There are two different types of oxygen concentrators: continuous flow and pulse dose. Continuous flow devices usually have both a continuous flow and pulse dose setting whereas pulse dose machines just have a pulse flow setting. One of the best-selling continuous flow concentrators is the Respironics SimplyGo and one of the best-selling pulse dose concentrators is the Caire FreeStyle Comfort.


They Have Continuous Flow and Pulse Dose Options

There are two different ways that oxygen can be administered: continuous flow or pulse dose. Think of continuous flow like a constant stream of oxygen, whereas pulse dose oxygen is only administered when the user is inhaling. In other words, continuous flow tends to waste a lot of oxygen because oxygen is still being administered even when the user is exhaling.

Continuous flow oxygen delivery is what all oxygen tanks provide. If you want to switch to pulse dose, you will need to purchase something called an oxygen conserving device (OCD). OCDs attach to the top of your oxygen tank and they carefully track your breathing. When you inhale, the conserver will deliver a puff (bolus) of oxygen, and when you inhale, the oxygen release valve will be shut off. This allows you to go much farther with one tank of oxygen.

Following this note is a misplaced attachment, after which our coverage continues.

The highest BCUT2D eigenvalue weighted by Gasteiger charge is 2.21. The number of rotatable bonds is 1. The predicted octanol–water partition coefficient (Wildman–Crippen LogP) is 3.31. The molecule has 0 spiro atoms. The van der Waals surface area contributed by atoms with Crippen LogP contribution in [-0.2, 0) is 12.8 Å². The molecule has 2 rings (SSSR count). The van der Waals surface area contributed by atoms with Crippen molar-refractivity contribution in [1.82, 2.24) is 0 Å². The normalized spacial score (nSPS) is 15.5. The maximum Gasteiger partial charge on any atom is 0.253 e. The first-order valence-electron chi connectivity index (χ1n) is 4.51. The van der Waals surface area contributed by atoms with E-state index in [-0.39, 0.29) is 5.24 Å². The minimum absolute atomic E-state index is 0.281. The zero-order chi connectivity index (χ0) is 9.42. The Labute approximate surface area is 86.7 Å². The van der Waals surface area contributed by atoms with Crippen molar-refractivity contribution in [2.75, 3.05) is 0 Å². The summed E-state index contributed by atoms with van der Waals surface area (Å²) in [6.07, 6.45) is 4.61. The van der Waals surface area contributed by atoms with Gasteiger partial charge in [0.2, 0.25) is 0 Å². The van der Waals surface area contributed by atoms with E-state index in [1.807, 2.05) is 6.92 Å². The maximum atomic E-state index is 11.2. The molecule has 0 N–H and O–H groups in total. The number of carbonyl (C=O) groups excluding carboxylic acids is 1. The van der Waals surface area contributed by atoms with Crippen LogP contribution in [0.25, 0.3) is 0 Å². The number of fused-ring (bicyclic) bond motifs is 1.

There Are Portable Options

In the past, being prescribed long-term oxygen therapy meant having to give up your freedom to go out of your house. However, portable oxygen tanks and portable oxygen concentrators have allowed oxygen patients to reclaim the freedom they had before being diagnosed with COPD. Oxygen tanks come in a variety of weights and sizes and they’re typically wheeled around using a rolling cart. Portable oxygen concentrators tend to be much lighter and smaller so you can carry them around on your shoulder or back.

How are Oxygen Concentrators and Oxygen Tanks Different?


Size and Weight

Like we mentioned earlier, oxygen tanks are not going to get any smaller or lighter than they already are. Oxygen molecules can only be compressed to about 3,000 pressure per square inch (psi) before they become too dangerous to handle. A portable “E” tank weighs about 8 pounds and it will provide you with about 5 to 6 hours of oxygen on a flow setting of 2 liters per minute (LPM). On top of this, portable oxygen tanks have an oblong shape that makes them difficult to carry on your shoulder or back.